For the second time in less than two years, Eminem came out of nowhere on a late Thursday night to drop an album of entirely new material on unsuspecting fans — and for the second time, he's done major numbers in the process.
Music to Be Murdered By follows Eminem's 2018 fellow surprise LP Kamikaze to the top spot on the Billboard 200 this week, with an impressive first-week tally of 279,000 equivalent album units. It's Em's landmark tenth album to reach the chart's top spot, putting him in the exclusive historic company of The Beatles, Jay-Z, Bruce Springsteen, Barbra Streisand and Elvis Presley.
What, if anything, is Eminem still doing so well this deep in his career? And what about some of the other interesting chart debuts he fended off the No. 1 spot this week? Billboard staffers debate these questions and more below.
1. Like Kamikaze before it, Music to Be Murdered By appeared late on a Thursday night with virtually no advance warning, and posted a resounding first-week performance. Why does the surprise-album model seem to benefit Eminem so much?
Josh Glicksman: Eminem has largely built his reputation on the idea that he doesn’t play by the rules, so why should he follow the traditional album release format? It’s worth noting that of Em’s 22 career top 10 hits on the Hot 100, only five have come after 2013 (and all five of his No. 1’s came pre-2014). It’s not like his singles are putting up numbers to scoff at by any stretch, but his strength at this point in his career lies less in his ability to release a few powerhouse tracks and more in his success with putting up eye-popping numbers with his full projects. Plus, it serves Eminem’s old school reputation better to show the long-lasting importance of the album.
Bianca Gracie: Despite what you may think of Eminem, you have to hand it to the guy: the unwavering loyalty of his fan base is impressive. Ever since his mid-'90s debut, Em has maintained a steady support system that consistently shows out in droves whenever he drops a project. And the numbers really don't lie! All but two of his albums have peaked at No. 1 on the Billboard 200, and have achieved upwards of Platinum-certified status. But aside from his obvious mainstream appeal, I think part of this success attributes to his lyrical unpredictability. People live for controversy, and Eminem continues to reel us in with his "did he actually say that?" appeal.
Jason Lipshutz: It helps Eminem partly because he’s at a point in his career where he’s still a brand name but more of a veteran, and not in need of a glitzy radio single to make an impact on the albums chart. Like Kamikaze, Music to Be Murdered By doesn’t have a no-brainer top 40 single like “Love The Way You Lie” or “The Monster” — it doesn’t have any Rihanna collaboration on it, natch — but it does have a hip-hop legend with a still-enormous fan base, and enough A-list collaborations that casual fans or curious listeners will want to give an unexpected new release a spin.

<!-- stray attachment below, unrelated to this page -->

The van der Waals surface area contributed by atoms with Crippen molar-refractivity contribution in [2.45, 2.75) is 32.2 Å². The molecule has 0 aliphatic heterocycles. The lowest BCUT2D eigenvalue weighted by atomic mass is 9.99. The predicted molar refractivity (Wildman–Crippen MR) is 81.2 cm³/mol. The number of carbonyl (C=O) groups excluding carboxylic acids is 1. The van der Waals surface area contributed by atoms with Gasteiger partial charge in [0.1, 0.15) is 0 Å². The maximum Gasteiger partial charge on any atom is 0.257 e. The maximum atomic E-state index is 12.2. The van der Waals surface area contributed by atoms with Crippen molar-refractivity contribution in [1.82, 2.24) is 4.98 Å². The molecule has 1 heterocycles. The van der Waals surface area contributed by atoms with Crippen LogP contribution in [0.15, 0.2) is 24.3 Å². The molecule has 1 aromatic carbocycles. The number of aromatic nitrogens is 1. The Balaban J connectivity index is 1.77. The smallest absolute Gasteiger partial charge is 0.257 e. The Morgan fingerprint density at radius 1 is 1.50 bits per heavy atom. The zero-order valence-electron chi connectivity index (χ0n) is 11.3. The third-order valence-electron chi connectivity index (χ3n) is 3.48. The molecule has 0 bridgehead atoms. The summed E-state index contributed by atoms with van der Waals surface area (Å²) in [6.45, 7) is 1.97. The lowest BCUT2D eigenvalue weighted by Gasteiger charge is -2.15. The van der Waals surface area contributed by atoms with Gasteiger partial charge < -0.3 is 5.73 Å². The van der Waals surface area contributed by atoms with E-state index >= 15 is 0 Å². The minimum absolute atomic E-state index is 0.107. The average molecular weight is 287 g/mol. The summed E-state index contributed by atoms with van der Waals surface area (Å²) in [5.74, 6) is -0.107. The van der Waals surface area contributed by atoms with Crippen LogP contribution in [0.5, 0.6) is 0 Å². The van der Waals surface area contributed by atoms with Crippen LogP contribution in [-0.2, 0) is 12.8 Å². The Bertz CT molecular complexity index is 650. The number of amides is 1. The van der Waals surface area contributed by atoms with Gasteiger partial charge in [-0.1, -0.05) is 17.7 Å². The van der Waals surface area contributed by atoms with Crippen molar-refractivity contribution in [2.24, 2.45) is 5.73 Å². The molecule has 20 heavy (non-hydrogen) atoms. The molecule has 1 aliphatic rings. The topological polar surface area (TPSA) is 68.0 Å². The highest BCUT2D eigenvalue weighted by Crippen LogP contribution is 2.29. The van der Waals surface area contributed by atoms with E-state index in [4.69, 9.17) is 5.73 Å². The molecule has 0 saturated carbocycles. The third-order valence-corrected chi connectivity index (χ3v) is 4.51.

Joe Lynch: I don't know if it so much benefits him as much as he just doesn't need the traditional lead-in. He's earned a devoted fanbase who will outright buy whatever he releases (these days, 117,000 is an incredibly strong sales figure for any artist to earn 21 years after their debut) and he's still enough of a cultural talking point that people feel compelled to at least hear what he has to say (154,000 streaming equivalent albums undoubtedly includes both Stans and haters who can't stand NOT having an opinion on his latest).
Andrew Unterberger: It seems like his negative experience with Revival — which, to be fair, was also probably the worst album he's ever released — taught Eminem that long rollouts don't benefit him anymore. He doesn't make radio singles the way he once did, fans don't need to see him performing on SNL or at award shows to be reminded him of his existence, his albums are practically guaranteed to leak commercial momentum rather than build them. But coming out of nowhere with an hour of new music is a way for Eminem to guarantee immediate, if not necessarily sustained, interest in his product. It's low-risk, high-reward, and it's the one way in which modern music consumption has undoubtedly benefitted one of our most old-world popular artists.
2. Music to Be Murdered By has received mostly mixed reviews — which might still be something of a step up from the reception to Eminem's last few albums. Do you think Em's critical downturn in recent years is fair, or is he not getting enough credit for what he still does well?
Josh Glicksman: It’s a combination of both. The progression of “PC culture” has certainly not been to the benefit of Eminem, and it’s hard to know whether he would’ve ever gained such a massive following in the late ‘90s and early ‘00s had the mentality been the same back then. That said, Slim Shady — like decade-spanning athletes near the end of their careers — has lost a step, increasingly trying to showcase bar-blazing speed to compensate for deteriorating lyrics. Sure, anyone who says Eminem hasn’t always been taking risks in his lyrics hasn’t been paying attention, but something like an Ariana Grande Manchester bombing reference is both lazy wordplay and in especially poor taste.